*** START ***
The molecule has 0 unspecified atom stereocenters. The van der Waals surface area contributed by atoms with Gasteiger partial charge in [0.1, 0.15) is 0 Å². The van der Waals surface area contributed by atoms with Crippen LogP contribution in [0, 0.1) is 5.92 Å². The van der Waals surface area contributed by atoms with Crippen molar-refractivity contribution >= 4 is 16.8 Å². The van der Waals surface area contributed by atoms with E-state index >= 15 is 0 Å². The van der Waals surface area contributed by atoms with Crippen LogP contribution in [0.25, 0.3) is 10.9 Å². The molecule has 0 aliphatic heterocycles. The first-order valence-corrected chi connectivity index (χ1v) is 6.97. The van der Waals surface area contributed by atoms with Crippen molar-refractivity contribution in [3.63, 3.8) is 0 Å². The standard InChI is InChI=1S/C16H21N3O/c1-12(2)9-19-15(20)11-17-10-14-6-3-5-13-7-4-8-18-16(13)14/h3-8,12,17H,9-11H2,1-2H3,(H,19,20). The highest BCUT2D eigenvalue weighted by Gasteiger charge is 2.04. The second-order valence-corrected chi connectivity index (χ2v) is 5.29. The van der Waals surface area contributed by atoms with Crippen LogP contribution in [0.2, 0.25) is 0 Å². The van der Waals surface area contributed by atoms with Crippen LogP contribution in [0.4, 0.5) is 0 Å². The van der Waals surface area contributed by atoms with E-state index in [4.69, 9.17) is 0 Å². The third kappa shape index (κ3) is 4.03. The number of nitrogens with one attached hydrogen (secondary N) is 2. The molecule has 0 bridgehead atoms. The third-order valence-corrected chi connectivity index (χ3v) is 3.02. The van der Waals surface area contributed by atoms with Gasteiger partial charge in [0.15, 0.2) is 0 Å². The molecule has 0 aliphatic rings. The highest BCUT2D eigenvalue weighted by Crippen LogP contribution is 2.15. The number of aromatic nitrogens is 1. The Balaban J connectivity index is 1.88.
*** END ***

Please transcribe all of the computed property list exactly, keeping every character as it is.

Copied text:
The molecule has 0 unspecified atom stereocenters. The van der Waals surface area contributed by atoms with Gasteiger partial charge in [0.1, 0.15) is 0 Å². The van der Waals surface area contributed by atoms with Crippen LogP contribution in [0, 0.1) is 5.92 Å². The van der Waals surface area contributed by atoms with Crippen molar-refractivity contribution >= 4 is 16.8 Å². The van der Waals surface area contributed by atoms with E-state index >= 15 is 0 Å². The van der Waals surface area contributed by atoms with Crippen LogP contribution in [0.25, 0.3) is 10.9 Å². The molecule has 0 aliphatic heterocycles. The first-order valence-corrected chi connectivity index (χ1v) is 6.97. The van der Waals surface area contributed by atoms with Crippen molar-refractivity contribution in [3.63, 3.8) is 0 Å². The standard InChI is InChI=1S/C16H21N3O/c1-12(2)9-19-15(20)11-17-10-14-6-3-5-13-7-4-8-18-16(13)14/h3-8,12,17H,9-11H2,1-2H3,(H,19,20). The highest BCUT2D eigenvalue weighted by Gasteiger charge is 2.04. The second-order valence-corrected chi connectivity index (χ2v) is 5.29. The van der Waals surface area contributed by atoms with Crippen LogP contribution in [0.2, 0.25) is 0 Å². The van der Waals surface area contributed by atoms with Crippen LogP contribution in [0.4, 0.5) is 0 Å². The van der Waals surface area contributed by atoms with E-state index in [4.69, 9.17) is 0 Å². The third kappa shape index (κ3) is 4.03. The number of nitrogens with one attached hydrogen (secondary N) is 2. The molecule has 0 bridgehead atoms. The third-order valence-corrected chi connectivity index (χ3v) is 3.02. The van der Waals surface area contributed by atoms with Gasteiger partial charge in [0.15, 0.2) is 0 Å². The molecule has 0 aliphatic rings. The highest BCUT2D eigenvalue weighted by Crippen LogP contribution is 2.15. The number of aromatic nitrogens is 1. The Balaban J connectivity index is 1.88.